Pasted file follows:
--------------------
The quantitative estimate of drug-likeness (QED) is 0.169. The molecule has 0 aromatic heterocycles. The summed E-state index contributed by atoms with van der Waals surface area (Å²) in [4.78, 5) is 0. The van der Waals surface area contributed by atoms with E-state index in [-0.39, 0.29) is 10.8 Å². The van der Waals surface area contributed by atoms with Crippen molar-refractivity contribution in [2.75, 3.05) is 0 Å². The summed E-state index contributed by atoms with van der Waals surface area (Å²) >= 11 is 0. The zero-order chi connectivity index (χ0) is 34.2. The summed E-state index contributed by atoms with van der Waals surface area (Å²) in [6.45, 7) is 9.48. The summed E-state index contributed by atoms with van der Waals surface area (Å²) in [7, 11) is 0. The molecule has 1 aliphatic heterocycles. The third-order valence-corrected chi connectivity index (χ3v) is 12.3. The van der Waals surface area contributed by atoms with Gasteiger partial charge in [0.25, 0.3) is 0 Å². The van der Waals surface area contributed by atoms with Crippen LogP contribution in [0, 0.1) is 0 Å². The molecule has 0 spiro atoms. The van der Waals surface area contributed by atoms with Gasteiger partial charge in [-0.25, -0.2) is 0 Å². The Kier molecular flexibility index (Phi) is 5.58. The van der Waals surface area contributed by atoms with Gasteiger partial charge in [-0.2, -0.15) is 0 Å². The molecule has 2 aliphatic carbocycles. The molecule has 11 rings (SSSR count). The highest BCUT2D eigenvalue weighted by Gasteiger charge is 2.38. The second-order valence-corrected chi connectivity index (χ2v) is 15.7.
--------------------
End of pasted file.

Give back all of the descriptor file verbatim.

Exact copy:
The quantitative estimate of drug-likeness (QED) is 0.169. The molecule has 0 aromatic heterocycles. The summed E-state index contributed by atoms with van der Waals surface area (Å²) in [4.78, 5) is 0. The van der Waals surface area contributed by atoms with E-state index in [-0.39, 0.29) is 10.8 Å². The van der Waals surface area contributed by atoms with Crippen molar-refractivity contribution in [2.75, 3.05) is 0 Å². The summed E-state index contributed by atoms with van der Waals surface area (Å²) >= 11 is 0. The zero-order chi connectivity index (χ0) is 34.2. The summed E-state index contributed by atoms with van der Waals surface area (Å²) in [6.45, 7) is 9.48. The summed E-state index contributed by atoms with van der Waals surface area (Å²) in [7, 11) is 0. The molecule has 1 aliphatic heterocycles. The third-order valence-corrected chi connectivity index (χ3v) is 12.3. The van der Waals surface area contributed by atoms with Gasteiger partial charge in [0.25, 0.3) is 0 Å². The van der Waals surface area contributed by atoms with Crippen LogP contribution in [0, 0.1) is 0 Å². The molecule has 0 spiro atoms. The van der Waals surface area contributed by atoms with Gasteiger partial charge in [-0.25, -0.2) is 0 Å². The Kier molecular flexibility index (Phi) is 5.58. The van der Waals surface area contributed by atoms with Gasteiger partial charge in [-0.2, -0.15) is 0 Å². The molecule has 2 aliphatic carbocycles. The molecule has 11 rings (SSSR count). The highest BCUT2D eigenvalue weighted by Gasteiger charge is 2.38. The second-order valence-corrected chi connectivity index (χ2v) is 15.7.